Strange Java cast syntax using &

(Actually, this question is not directly related to lambdas, but to casts using bounds, so the question marked as duplicate does not provide an answer to this question. You'll find the answer to my question here: How should I cast for Java generic with multiple bounds?)

Just recently, I took part in a SW craftsmanship meeting. In one of the discussed examples, I encountered kind of this cast, it seems to be valid Java since Java 8.

Object aTest = (String & CharSequence) "test";

My question: Can anybody tell me the idiom behind this and what it exactly can do for us? The presenter of the example couldn't explain it and I didn't find any mention (I don't even know a name for it).

I have to put another answer here, in addition to Oleksandr's, because this question was already marked as duplicate and thus is locked.

Meanwhile I was able to construct a (contrived) use case, just to make the idea clear.

Assume we have the generic method foo(), which is generic on its only parameter, and the type parameter has two upper bounds (against Comparable and Serializable):

public static <T extends Comparable & Serializable> void foo(T t) {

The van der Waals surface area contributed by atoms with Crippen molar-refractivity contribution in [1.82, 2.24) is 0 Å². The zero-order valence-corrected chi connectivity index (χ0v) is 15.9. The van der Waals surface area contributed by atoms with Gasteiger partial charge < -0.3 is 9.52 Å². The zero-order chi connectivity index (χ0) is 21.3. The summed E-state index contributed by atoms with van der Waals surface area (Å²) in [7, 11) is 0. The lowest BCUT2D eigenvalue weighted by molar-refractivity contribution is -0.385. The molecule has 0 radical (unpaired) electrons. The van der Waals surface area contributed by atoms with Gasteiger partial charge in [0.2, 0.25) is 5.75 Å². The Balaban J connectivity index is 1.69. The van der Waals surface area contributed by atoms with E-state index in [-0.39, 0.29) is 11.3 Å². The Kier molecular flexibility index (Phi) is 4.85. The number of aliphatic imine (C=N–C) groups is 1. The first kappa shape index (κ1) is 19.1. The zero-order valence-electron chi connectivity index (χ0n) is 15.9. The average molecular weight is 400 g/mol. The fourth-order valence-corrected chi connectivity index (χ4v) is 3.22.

Further assume, we have a class AClass, which implements Comparable and Serializable

public class AClass implements Comparable, Serializable {
    public int compareTo(Object other) {
        return 0;

Further assume the contrived part, where we have an AClass object instance, which is assigned to a variable of type Object:

Object instance = new AClass();

If, in another place of the code, we want to pass instance to foo(), and we don't know the dynamic type of instance (which is AClass), we can use a special cast syntax to place a "contact lens" on instance to make the call work:

foo((Comparable & Serializable) instance);

Actually, the specialty is not in the cast syntax, but on how the type is specified. This type specification declares a so-called intersection type.


  • It's a cast operator that can contain a list of types:

    (ReferenceType {AdditionalBound}) Expression  =>  (String & CharSequence) "test";

    Where AdditionalBound is defined as:

    ... & InterfaceType

    I'm understanding this generally, but what about a use case?

    This question and the answers describe a real practical use case. For example, to make a lambda expression serializable, you can write:

    Consumer<String> consumer = (Consumer<String> & Serializable) System.out::println;

    (thanks to @assylias)